From building one of Nashville’s top public relations firms to becoming a successful artist manager and president of the CMA Board, Mary Hilliard Harrington has become a force in the Nashville music community. Her extensive resume includes working in the fashion industry in New York and the Miss Universe pageant before relocating to Music City.
“There are very few managers who were always managers,” Harrington tells Sounds Like Nashville. “They all came from some place else like either the road or they were an agent or a business manager or an attorney or whatever. I have noticed, for whatever reason, there have been a lot of publicists who have turned into managers. So much of what a good strategic publicist does is they figure out what’s different about each artist and try to tell that story and that is a really big piece of artist development in general. So if you are starting with a new artist, if you are a good strategic publicist, it seems like a pretty easy jump to me. Everybody comes from somewhere else and brings some level of experience from one sector or another and learns the rest on the job.”
Harrington compares being a manager to “being sort of the center of the wheel with an artist” and though it’s a lot of responsibility, it’s a life she enjoys. “You’re responsible for setting goals and a plan for their career based on what their goals are, so if you are sitting at the center of the wheel with them and the artist goes and is able to go and be creative and write songs and play shows and make appearances and do all the things that they have to do, you are left there to sort of manage and make sure the rest of the people on the team are all working towards that original goal that you and the artist set. So you work with the record label, the business manager, the publicist, the agent, the sponsorship team, the attorney, the songwriters, the producers, all of these people that sort of make up the bigger structure that surrounds an artist.”
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Feeling super grateful for all the sweet texts, calls and flowers! Loved watching the rest of my road family celebrate their wins…so badass! And seeing/hearing Scarlett’s excitement and pride when I took her big dare and said 💩 from the stage made my whole night! Final word of gratitude goes to @dierksbentley @elleking @tuckerbeathard @lancomusic @cayleehammack @hotcountryknights @cma – thanks y’all! LOVE you x ♾
A native of Quincy, FL, Harrington amassed a lot of experience in different areas before moving into artist management. After graduating from the University of Alabama, she moved to New York City. “I started in fashion PR and I actually worked for Donald Trump before moving to Nashville,” she says. “I did some of his entertainment properties like Miss Universe prior to all his political aspirations.”
By the time she moved to Nashville in 2005, Harrington was ready for a change. “Everything in New York moves at such a fast pace,” she says. “I got so much great publicity experience, but also just business and life experience living there. When I moved to Nashville, I was really prepared, and maybe a little even a head of the game for [someone] my age because of that experience in New York.”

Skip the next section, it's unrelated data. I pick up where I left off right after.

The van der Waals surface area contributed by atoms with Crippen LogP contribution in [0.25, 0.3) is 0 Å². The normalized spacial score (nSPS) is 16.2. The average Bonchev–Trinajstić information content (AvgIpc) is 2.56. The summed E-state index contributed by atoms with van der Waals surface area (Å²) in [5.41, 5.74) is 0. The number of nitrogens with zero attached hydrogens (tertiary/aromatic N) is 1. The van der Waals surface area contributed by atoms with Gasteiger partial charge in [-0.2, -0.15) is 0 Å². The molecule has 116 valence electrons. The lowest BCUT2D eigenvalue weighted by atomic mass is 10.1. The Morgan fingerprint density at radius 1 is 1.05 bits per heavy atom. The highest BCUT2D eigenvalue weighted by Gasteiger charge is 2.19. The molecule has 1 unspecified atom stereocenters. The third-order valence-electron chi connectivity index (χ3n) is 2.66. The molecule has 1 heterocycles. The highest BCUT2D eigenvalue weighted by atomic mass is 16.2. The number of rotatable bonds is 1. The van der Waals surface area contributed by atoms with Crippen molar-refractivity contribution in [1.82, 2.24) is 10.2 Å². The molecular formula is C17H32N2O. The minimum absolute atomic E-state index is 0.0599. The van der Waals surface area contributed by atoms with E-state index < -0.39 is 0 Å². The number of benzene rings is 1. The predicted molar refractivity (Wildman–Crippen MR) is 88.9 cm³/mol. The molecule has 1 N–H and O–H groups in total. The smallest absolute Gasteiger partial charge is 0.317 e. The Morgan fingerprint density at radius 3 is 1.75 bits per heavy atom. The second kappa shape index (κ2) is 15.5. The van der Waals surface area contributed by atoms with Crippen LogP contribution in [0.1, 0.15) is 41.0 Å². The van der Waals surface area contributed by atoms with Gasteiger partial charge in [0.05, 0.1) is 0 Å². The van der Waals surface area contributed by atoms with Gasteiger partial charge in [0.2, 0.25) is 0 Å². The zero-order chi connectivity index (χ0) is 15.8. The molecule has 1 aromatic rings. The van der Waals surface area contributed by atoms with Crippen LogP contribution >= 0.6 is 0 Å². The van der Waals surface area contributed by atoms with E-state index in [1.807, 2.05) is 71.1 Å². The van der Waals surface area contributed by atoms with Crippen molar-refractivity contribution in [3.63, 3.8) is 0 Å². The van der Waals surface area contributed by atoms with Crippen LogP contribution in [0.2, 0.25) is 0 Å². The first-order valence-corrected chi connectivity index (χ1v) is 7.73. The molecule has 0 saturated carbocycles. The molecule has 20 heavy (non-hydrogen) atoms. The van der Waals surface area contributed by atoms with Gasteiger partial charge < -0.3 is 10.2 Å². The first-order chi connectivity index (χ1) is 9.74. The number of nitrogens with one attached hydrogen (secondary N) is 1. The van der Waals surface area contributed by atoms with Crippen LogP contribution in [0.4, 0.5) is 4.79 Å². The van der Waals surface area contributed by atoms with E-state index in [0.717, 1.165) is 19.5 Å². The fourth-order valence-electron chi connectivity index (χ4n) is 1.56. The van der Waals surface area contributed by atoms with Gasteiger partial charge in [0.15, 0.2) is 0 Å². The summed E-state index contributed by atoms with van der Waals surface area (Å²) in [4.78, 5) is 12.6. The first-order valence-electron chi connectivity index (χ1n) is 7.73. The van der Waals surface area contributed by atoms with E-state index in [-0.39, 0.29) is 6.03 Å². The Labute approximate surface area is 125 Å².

After moving to Music City, Harrington briefly worked for another public relations firm before launching her own company, The GreenRoom PR, in 2006. Dierks Bentley was her first client and they have worked together ever since. “When I first moved to Nashville from New York, I didn’t really know much about current country music,” Harrington admits. “I only knew the stuff back from like the ’80s and the ’90s when I was growing up in my little hometown and the stuff my dad played. When I moved to New York, I listened to rock music so when I landed in Nashville, I didn’t know anything really and I was kind of searching because the genre is so wide with different types of music. I was really just searching for which part of it got me excited musically and creatively. Dierks always did from the beginning.”
When asked what it was that made her connect with Bentley’s music, Harrington responds, “It’s because he wasn’t really singing about super rural type ideas. He’s from Phoenix and at the time he was putting out Modern Day Drifter. He had all those love songs and I was like, ‘Oh I get this!’ So I connected with him musically right from the beginning. Then I met him backstage at a show in Mississippi that he and Miranda were playing together. I remember vividly how energetic and almost how sort of like that rock and roll mentality his live show was. I was able to connect with that immediately and he is the most personable guy. I definitely remember him being so welcoming to me as a newcomer and that made a really big impression on me. Coming from New York, [I thought] ‘God he’s friendly.’ I wasn’t expecting it honestly. We really just kind of hit it off.”
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What we built together can never be replicated. I love these people and this place beyond measure. 1st @sevenpeaksfest will go down in history…too early to start planning 2019? Not pictured: anything that happened in the Zen Den, my iPhone location, the bears or body rolls.
Harrington and Bentley began working together and as his career continued to accelerate, she built the GreenRoom into a successful PR firm with Lady A, Rascal Flatts, Kip Moore and Jason Aldean among her stable of high profile clients. In 2010 Bentley asked her to become his manager full-time. “Dierks and I are wired the same so we’ve always been able to communicate really clearly with each other. Our instincts are sort of in line with each other,” she says. “We’ve always been in lock step that way and so it was kind of natural. And when he was not loving his previous management situation, I was often the person he would talk to about that because we are wired the same way and could communicate about it. So it just sort of naturally and organically happened. There was no grand plan.”